Colo. Has Its First Set of Legally Composted Human Remains

Body was turned into soil over 6 months in 'natural reduction'
By Evann Gastaldo,  Newser Staff
Posted Mar 22, 2022 3:00 AM CDT
Their Body Was Turned Into Soil, Spread
Stock photo.   (Getty Images / Duncan Cuthbertson)

Less than a year after "natural reduction," or human body composting, was legalized in Colorado, the state has laid to rest its first legally composted human remains. The law allows people to choose to have their bodies turned into soil after they die, which is said to be more sustainable than a traditional burial or cremation, NBC News reports. The anonymous person's remains were put into a chamber at the Natural Funeral six months ago, along with wood chips, alfalfa, straw, and microbial beings. The natural digestion and conversion process takes six months, and about a pickup truck bed's worth of soil is produced.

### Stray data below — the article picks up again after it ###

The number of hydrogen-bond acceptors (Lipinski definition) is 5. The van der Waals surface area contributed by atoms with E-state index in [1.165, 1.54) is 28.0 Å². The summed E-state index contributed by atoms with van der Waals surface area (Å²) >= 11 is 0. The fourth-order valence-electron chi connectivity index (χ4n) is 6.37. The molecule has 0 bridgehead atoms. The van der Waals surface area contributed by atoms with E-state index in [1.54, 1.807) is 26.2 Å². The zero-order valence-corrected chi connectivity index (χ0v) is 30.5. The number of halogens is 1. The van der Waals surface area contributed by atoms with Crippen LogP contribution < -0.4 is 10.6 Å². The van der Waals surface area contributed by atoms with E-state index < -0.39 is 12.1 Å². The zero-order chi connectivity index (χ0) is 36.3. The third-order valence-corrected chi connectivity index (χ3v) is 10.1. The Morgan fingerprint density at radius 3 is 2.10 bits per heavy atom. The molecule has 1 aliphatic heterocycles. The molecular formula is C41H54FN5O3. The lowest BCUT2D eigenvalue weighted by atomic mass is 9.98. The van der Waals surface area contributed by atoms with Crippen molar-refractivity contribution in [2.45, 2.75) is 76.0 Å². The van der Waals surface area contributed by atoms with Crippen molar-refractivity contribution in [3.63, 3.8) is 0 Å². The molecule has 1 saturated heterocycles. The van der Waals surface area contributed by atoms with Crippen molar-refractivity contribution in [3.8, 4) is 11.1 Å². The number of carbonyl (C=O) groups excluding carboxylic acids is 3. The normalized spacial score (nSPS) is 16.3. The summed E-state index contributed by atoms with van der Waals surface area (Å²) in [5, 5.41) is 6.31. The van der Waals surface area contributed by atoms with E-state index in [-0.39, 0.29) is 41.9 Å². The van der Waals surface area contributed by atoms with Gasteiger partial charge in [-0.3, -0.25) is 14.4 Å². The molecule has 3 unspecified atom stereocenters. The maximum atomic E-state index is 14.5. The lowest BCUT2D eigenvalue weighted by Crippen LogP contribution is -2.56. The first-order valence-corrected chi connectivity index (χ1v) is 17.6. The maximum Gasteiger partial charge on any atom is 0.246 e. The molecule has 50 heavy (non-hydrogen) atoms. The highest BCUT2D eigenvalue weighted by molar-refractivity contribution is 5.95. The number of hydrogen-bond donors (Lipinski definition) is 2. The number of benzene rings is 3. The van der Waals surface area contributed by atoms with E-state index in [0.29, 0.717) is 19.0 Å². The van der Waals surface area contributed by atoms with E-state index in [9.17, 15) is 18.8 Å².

During a Sunday ceremony at the Colorado Burial Preserve, to which the deceased's family donated the remains, dozens of people spread the soil. "They were laid in as a beloved and they will lay out as a living soil gift back to this preserve," the owner of the Natural Funeral tells 9 News. "It will nourish the land that’s here. It will be a foundation for the seeds that we’re mixing into that soil today. It’ll be the foundation of life here forever." Since that person, 15 more sets of remains have been interred at the facility, which charges $7,900 for natural reduction. Washington state became the first place in the US to legalize the process, followed by Colorado; this year, an Oregon law allowing the practice will take effect, KOIN reports. (More Colorado stories.)

Get the news faster.
Tap to install our app.
Install the Newser News app
in two easy steps:
1. Tap in your navigation bar.
2. Tap to Add to Home Screen.